Cloud computing has emerged to be a viable IT cost containment solution that several small to large companies are starting to adopt to streamline their IT operations. It is not uncommon for many businesses to go into the cloud as part of its IT outsourcing strategies. For sure, there are cost-efficiencies to be realized. But does the company evaluated the other side of the coin, as it were, to gauge that risks and problems the companies faces when it puts its data and systems in the hands of 3rd party cloud computing service providers? Does it really deliver a complete solution where the benefits outweigh its inherent disadvantages?
Cost reduction: Cloud computing shifts the responsibility in providing the right IT support from dedicated IT departments to 3rd party providers who are better trained and equipped to provide computing services that would otherwise require significant investments in servers and IT infrastructures for a small or fledgling company. For those starting out their business, the cloud offers an immediate IT support that can create a paperless office environment, reduce labor-intensive and cost-incurring transaction costs, and eliminates the need for investing hardware and the people to manage your IT resources as well as the operating budgets the must sustain any in-house IT operation.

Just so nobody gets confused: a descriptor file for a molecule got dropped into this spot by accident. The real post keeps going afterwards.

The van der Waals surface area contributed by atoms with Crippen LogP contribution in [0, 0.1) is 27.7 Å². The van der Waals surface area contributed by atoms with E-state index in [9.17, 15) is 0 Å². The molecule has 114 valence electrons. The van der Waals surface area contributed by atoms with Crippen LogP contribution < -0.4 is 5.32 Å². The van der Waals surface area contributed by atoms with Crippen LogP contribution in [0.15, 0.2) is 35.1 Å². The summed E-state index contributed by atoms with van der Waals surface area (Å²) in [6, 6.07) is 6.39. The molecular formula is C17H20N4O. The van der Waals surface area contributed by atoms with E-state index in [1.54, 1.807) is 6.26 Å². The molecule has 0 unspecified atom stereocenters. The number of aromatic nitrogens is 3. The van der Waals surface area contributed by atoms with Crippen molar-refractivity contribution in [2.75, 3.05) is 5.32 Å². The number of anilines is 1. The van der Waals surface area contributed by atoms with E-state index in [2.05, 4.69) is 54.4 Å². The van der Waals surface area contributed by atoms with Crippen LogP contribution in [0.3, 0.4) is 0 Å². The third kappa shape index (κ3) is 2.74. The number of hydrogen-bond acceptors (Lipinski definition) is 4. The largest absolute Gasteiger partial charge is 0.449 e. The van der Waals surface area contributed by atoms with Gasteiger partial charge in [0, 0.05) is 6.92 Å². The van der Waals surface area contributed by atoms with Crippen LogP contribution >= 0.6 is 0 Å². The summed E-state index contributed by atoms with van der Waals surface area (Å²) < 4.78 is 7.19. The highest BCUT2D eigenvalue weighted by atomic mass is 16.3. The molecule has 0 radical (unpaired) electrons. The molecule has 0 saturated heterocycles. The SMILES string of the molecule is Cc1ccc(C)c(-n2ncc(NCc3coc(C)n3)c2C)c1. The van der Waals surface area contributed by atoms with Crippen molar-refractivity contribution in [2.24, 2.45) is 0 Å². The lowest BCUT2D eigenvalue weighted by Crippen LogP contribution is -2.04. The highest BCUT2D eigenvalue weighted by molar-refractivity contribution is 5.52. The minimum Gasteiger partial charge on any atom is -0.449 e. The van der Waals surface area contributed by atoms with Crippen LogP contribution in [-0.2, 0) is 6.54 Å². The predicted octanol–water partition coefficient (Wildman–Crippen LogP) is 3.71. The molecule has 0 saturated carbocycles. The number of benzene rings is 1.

Scalability and Accessibility: The cloud effectively converts your IT into a utility like water and electricity where you pay only for data storage, software and services used and your exposure grows as the business grows. No more OS and software licenses to worry about or servers to keep upgrading. In short your cloud service scales with your business. In addition, precisely because the cloud computing environment is like the internet, your data and software can be accessed anywhere anytime from any computing device -laptops, smartphone and tablets, at home, on the road or from a net cafe.
State-of-the-art computing technology: The cloud brings small and upstart businesses at about the same level of IT sophistication as many medium sized business that use the same cloud computing technologies. The cloud computing environment is essentially a shared computing platform that enables users to benefit from new automation systems for their database and applications, whether your business is new or not, large or small.
Availability: What are the risks that a cloud computing service provider suddenly goes down and puts your business at a standstill? This is the same risk that all businesses face, even if they have their in-house IT departments and resources. The most common solution is to have a disaster or business recovery system which should be standard fallback for cloud computing service providers. Unfortunately, not all 3rd party cloud providers have such a fail-safe system to fall-back to.
Data ownership: While you down the data, it sits on a computing resource you do not own other than the service your pay for. A cloud service provider can have your data housed in a server in Siberia for all you care and unless you have a service contract explicitly stating that you can recover all your data without fear they could wrongly fall to your competition once the service provider goes out of business, you risk losing any system or data that is hosted or entrusted to your cloud provider.